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Metal fans have an axe to grind and Paul Martin has joined the battle

Sep 19th, 2011 | By | Category: Arts/Entertainment, Featured Article, Features, News


ANGRY AXE: The Axe Man onstage with World War Four. PHOTO: Umbra Digital Photography

ONE of metal music’s biggest champions is adding his Axe Attack radio show’s weight to a campaign for more recognition from the New Zealand industry.

A Facebook petition calling for the introduction of a metal award into the New Zealand Music Awards has been given added impetus by Paul “The Axe Man” Martin.

So far 800 angry metal fans signed up for the page initiated by Sarah Sampson owner of Black Frog event and artist management

Martin has hosted the Axe Attack show on The Rock radio station for 25 years – part of the logo is featured on the front page of NewsWire.

He believes metal fans have to stand up and demand more media coverage, awards and government funding in order to “save ourselves from cultural extinction.”

For many metal musicians the Facebook petition calling for the introduction of metal award highlights the disparity in the NZ music system.

They feel that pop and hip hop songs get all the government funding, media attention and awards.

The Axe Man’s familiar radio voice comes on over the phone, he has to leave for work soon.

For fans of his Sunday night heavy metal show it is probably a little known fact that he is an industrial radiographer – he x-rays pipes on an on-call basis.

The DJ, who was born in National Park and grew up in Wellington and “all over the place” before settling in Hamilton, also teaches guitar, to supplement his income.

As a staunch supporter of NZ metal bands – he makes sure he plays 25% kiwi music on his show – he is sick of metal bands not getting any funding for their music which drives them overseas.

“Why the hell should Dawn Of Azazel have to go to Europe to get the respect they deserve while we applaud and bankroll disposable pop songs.”

As it says on his website, the whole point of his show is to cater to a large body of the music market that is ignored by the music and media industry.

He wants the government to give funding to a diverse range of genres, instead of just to pop and hip hop music which doesn’t represent him.

“I want a say in our cultural representation.”

The World War Four guitarist and vocalist sounds as though he is declaring war on the music system.

“If we roll over and never do and say anything about our metal needs being met, they will win and our culture and country will be forever represented by bubblegum, dire pop-rock and US hip hop wannabes.”

While music critic Simon Sweetman is not a fan of industry awards, he credits metal fans for their loyalist attitude to music.

“One thing I love about metal is that it has cultivated and supports a proud subculture; the audience is loyal and loving,” he says in a Facebook conversation.

The Axe Man credits fan’s loyalty as the reason why the Axe Attack is the longest running music programme in New Zealand broadcasting history.

“It’s not me so much as it’s the quality of the music – I just give them access to it through my show,” says the Axe Man.

He is so humble that he tried to turn down a Dean guitar endorsement, although he initially mistook the call as one of the Rock’s infamous Wind-up calls.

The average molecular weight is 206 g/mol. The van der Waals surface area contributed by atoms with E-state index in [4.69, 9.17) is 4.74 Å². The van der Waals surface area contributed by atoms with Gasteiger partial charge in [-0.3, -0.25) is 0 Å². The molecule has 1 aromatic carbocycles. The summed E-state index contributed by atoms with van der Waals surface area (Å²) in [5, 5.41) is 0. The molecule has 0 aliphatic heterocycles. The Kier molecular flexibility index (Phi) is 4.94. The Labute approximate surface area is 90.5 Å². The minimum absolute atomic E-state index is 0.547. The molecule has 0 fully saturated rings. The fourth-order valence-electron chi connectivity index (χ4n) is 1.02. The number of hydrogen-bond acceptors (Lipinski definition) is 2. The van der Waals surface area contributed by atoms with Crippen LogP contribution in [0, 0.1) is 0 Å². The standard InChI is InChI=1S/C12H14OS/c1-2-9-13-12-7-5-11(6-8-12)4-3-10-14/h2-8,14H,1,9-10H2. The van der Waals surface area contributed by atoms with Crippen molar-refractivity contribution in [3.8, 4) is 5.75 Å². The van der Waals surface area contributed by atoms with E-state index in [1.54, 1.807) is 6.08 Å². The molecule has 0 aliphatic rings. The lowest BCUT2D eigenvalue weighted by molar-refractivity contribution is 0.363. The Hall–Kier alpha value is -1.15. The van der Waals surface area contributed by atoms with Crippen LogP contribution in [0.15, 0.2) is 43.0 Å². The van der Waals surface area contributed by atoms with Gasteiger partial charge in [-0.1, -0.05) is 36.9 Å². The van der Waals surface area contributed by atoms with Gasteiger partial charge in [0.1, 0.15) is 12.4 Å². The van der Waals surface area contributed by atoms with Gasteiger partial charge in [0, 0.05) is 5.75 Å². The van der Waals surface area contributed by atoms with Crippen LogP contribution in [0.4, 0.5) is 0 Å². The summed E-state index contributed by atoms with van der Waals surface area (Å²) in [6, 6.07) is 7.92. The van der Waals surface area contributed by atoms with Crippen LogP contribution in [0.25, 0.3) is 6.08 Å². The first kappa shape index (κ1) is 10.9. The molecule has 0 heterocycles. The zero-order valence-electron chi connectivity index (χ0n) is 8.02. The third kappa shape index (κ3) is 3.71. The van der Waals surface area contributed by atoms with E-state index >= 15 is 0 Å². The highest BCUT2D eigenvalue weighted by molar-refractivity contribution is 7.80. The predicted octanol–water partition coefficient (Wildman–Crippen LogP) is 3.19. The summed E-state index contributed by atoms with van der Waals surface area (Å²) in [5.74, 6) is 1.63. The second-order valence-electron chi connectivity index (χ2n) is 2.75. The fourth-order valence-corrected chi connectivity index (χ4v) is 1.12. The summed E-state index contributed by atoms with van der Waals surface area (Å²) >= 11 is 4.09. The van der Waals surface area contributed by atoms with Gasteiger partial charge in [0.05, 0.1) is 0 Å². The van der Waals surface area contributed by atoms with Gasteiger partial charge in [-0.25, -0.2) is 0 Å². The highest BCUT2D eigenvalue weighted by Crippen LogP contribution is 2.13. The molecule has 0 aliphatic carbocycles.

“[Music producer] Riccardo had been stung by it recently so I was waiting for them to get me,” he says.

“I started swearing at them, because I knew they wouldn’t play that on the radio and the guy just cracked up, it could have gone really bad.”

The Axe Man also has endorsements with Wylie X Eyewear and Skinks Tattoos as he is heavily tattooed thanks to the Hamilton based shop.

“We don’t want awards we want acknowledgement and a fair go at the trough,” he says.

He feels that more of the media attention should given to metal bands, instead of forcing pop and hip hop down people’s throats.

“People would at least know they exist and could check them out for themselves.

“It’s not about awards, back/arse slapping, being ‘mainstream’ or selling out its about us saving ourselves from cultural extinction,” he says in a Facebook exchange.

As a metal musician and fan, the Axe Man sees metal as a legitimate and important part of New Zealand’s culture.

“I just don’t want in 20 years time to have New Zealand music be remembered just for Scribe and Dawn Raid.”

Axeman admits it will be “a cold day in hell” before the award is introduced but he is looking forward to a New Years Eve concert, Beyond the Black, which finally caters to the metal fans.

“Lets make this concert a statement from the metal community to the mainstream and a freaking huge event we can all be proud of and they can’t ignore,” he says of the Trentham Racecourse event.

“Call it our own metal forum, party, meet and greet.”

He will be playing bass there with another of  his bands Devilskin, with his 15 year old son on the drums, which he credits as one of the achievements of his life.

But the biggest success was one he never dreamt of – after opening for Black Label Society, lead singer and guitarist Zakk Wylde praised his band World War Four to Ozzy Osbourne, which led to him opening for Black Sabbath on its New Zealand tour.

“I can die happy after opening for Black Sabbath.”

He sums up the passion that metal fans and musicians feel about live metal gigs, like his upcoming Wellington gig at Medusa on October 7.

“It is the whole point of our existence.”

 

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is a Whitireia Journalism graduate working at Presstige Community Newspapers for the Northern Courier and Petone Herald.
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